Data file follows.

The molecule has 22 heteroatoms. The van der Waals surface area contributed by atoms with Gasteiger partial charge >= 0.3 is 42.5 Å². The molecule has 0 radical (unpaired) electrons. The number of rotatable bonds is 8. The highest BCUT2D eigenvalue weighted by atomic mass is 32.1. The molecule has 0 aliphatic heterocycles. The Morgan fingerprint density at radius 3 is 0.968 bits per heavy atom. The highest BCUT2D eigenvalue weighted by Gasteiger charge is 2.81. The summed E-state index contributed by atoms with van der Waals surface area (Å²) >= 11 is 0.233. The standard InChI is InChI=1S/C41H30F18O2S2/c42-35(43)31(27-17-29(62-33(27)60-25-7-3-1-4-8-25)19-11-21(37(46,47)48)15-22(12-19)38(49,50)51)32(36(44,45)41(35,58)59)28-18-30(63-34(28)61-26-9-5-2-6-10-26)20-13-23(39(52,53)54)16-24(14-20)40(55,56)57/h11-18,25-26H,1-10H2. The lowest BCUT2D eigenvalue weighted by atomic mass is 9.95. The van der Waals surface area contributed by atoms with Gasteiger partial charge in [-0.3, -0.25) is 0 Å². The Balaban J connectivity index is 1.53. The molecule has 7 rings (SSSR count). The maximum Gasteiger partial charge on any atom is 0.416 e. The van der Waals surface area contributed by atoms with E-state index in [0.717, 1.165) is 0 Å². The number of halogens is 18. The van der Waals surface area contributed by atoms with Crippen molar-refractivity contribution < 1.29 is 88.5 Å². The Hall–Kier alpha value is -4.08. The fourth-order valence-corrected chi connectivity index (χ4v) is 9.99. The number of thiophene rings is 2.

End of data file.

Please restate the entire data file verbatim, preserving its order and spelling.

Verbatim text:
The molecule has 22 heteroatoms. The van der Waals surface area contributed by atoms with Gasteiger partial charge >= 0.3 is 42.5 Å². The molecule has 0 radical (unpaired) electrons. The number of rotatable bonds is 8. The highest BCUT2D eigenvalue weighted by atomic mass is 32.1. The molecule has 0 aliphatic heterocycles. The Morgan fingerprint density at radius 3 is 0.968 bits per heavy atom. The highest BCUT2D eigenvalue weighted by Gasteiger charge is 2.81. The summed E-state index contributed by atoms with van der Waals surface area (Å²) >= 11 is 0.233. The standard InChI is InChI=1S/C41H30F18O2S2/c42-35(43)31(27-17-29(62-33(27)60-25-7-3-1-4-8-25)19-11-21(37(46,47)48)15-22(12-19)38(49,50)51)32(36(44,45)41(35,58)59)28-18-30(63-34(28)61-26-9-5-2-6-10-26)20-13-23(39(52,53)54)16-24(14-20)40(55,56)57/h11-18,25-26H,1-10H2. The lowest BCUT2D eigenvalue weighted by atomic mass is 9.95. The van der Waals surface area contributed by atoms with Gasteiger partial charge in [-0.3, -0.25) is 0 Å². The Balaban J connectivity index is 1.53. The molecule has 7 rings (SSSR count). The maximum Gasteiger partial charge on any atom is 0.416 e. The van der Waals surface area contributed by atoms with E-state index in [0.717, 1.165) is 0 Å². The number of halogens is 18. The van der Waals surface area contributed by atoms with Crippen molar-refractivity contribution < 1.29 is 88.5 Å². The Hall–Kier alpha value is -4.08. The fourth-order valence-corrected chi connectivity index (χ4v) is 9.99. The number of thiophene rings is 2.